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September 07, 2011

Virus Resistant Cassava for Africa research project gets additional funding

The Donald Danforth Plant Science Center announced on September 6 that it has received additional funding totaling $11.9 million for the Virus Resistant Cassava for Africa (VIRCA) project. Funds will be used to develop and deliver farmer-preferred cassava varieties enhanced to resist serious plant virus diseases that are greatly reducing crop yield.

The additional funding came from the Bill & Melinda Gates Foundation ($5.6 million), The Monsanto Fund ($5.4 million) and the Howard Buffett Foundation ($860,000). VIRCA is also supported by USAID from the American people ($2.5 million).

Two products will be developed. The first product will incorporate virus resistance in a popular cultivar which is favored by farmers in Uganda and the Lake Victoria region. A second product will be developed in the traditional Ebwanateraka cultivar, in which virus sequences will be stacked to impart resistance to two viruses. Known as the “Queen” of cassava for its taste and texture as well as its flexibility in harvesting time, Ebwanateraka has been virtually wiped out in the Uganda region due to the two viral diseases.

VIRCA-II is a collaboration between researchers at the Donald Danforth Plant Science Center in St Louis, MO, the NaCRRI, and the Kenya Agricultural Research Institute (KARI). The team will build on achievements made in VIRCA-I, during which gene silencing demonstrated success in controlling both diseases in transgenic cassava plants. Control of CMD associated with several-fold improvement in storage root yields was recently demonstrated in early field trials in Uganda.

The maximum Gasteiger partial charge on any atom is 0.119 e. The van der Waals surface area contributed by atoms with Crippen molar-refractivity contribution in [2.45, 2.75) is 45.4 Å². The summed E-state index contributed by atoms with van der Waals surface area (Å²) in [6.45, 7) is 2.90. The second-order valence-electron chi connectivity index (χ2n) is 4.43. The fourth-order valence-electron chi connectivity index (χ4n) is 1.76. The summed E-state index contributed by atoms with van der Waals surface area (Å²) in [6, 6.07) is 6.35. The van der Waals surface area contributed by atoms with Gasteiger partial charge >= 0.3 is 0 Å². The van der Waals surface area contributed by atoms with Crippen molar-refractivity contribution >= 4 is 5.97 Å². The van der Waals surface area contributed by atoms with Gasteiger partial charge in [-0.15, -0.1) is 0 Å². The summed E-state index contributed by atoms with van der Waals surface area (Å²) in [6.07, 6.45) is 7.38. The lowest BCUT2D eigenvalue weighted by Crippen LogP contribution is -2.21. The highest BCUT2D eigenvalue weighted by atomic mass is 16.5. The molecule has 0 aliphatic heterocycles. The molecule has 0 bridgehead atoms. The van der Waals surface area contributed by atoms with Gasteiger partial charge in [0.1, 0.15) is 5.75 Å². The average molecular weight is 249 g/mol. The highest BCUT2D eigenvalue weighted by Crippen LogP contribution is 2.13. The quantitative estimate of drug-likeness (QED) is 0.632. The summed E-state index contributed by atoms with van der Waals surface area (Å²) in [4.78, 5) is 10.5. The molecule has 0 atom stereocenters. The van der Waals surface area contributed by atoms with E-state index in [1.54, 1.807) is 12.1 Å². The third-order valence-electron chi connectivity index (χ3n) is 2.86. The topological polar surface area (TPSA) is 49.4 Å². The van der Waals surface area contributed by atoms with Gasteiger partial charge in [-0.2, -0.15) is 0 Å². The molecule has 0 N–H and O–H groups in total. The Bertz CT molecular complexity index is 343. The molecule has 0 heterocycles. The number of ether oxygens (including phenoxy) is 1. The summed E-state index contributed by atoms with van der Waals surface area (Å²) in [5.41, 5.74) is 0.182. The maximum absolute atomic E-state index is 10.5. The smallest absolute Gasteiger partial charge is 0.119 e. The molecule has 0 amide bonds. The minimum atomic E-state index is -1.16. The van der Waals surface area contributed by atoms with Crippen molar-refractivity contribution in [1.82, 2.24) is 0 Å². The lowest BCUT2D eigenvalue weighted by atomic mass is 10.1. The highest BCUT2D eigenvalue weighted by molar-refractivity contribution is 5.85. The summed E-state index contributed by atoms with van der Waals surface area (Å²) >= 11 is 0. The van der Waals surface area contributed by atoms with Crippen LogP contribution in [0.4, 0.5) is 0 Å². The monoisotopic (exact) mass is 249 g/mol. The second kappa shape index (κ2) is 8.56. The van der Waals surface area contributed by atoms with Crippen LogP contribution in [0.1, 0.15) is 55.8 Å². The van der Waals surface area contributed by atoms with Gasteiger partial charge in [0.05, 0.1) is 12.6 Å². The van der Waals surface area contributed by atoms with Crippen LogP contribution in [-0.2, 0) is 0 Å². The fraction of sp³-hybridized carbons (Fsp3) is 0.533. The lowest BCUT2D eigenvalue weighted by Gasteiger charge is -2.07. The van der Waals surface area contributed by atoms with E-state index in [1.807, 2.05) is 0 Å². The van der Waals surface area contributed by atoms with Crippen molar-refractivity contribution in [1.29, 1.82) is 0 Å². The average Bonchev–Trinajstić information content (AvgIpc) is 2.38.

Cassava is one of the most important staple food crops for more than 200 million sub-Saharan Africans who derive 25 percent of their daily calorie intake from the starchy tuberous roots. In the East African countries of Uganda, Kenya, Tanzania, Mozambique, Rwanda, Burundi and Malawi, approximately 130 million people depend on the crop and produce nearly 30 metric tons of cassava annually. Cassava also contributes more than any other single crop to household income, with 63 percent of households selling cassava products.

Despite its natural drought tolerance and ability to grow well on marginal lands, cassava is susceptible to various pathogens. At least one third of the continental harvest is lost each year to Cassava Mosaic Disease (CMD) alone. Cassava Brown Streak Disease (CBSD), another viral cassava disease, is considered to be among the most dangerous plant diseases in the world for the threat it poses to food and economic security throughout Africa.

In East Africa CBSD is considered a more immediate threat to cassava production than CMD because of the significant increase in geographical distribution in recent years and the dramatic effect this virus has on both yield and quality of cassava storage roots. CBSD symptoms are more subtle than CMD and may be hard to detect on leaves and stems, while causing severe necrosis in the edible storage roots and to the stems that are used to produce the next crop.

Root necrosis, which can remain unnoticed until harvest, has a substantial impact on families that are dependent on the crop. Furthermore, stem cuttings produced from infected plants grow poorly or not at all, increasing chances that farmers will abandon the cultivation of cassava in severely affected regions, such as around Lake Victoria.

The enhanced cassava cultivars created by the VIRCA project will be readily available to farmers in the same way traditional cassava is being offered today and will have no royalty fees. This means farmers will be able to freely multiply, save and share their planting materials.

www.danforthcenter.org

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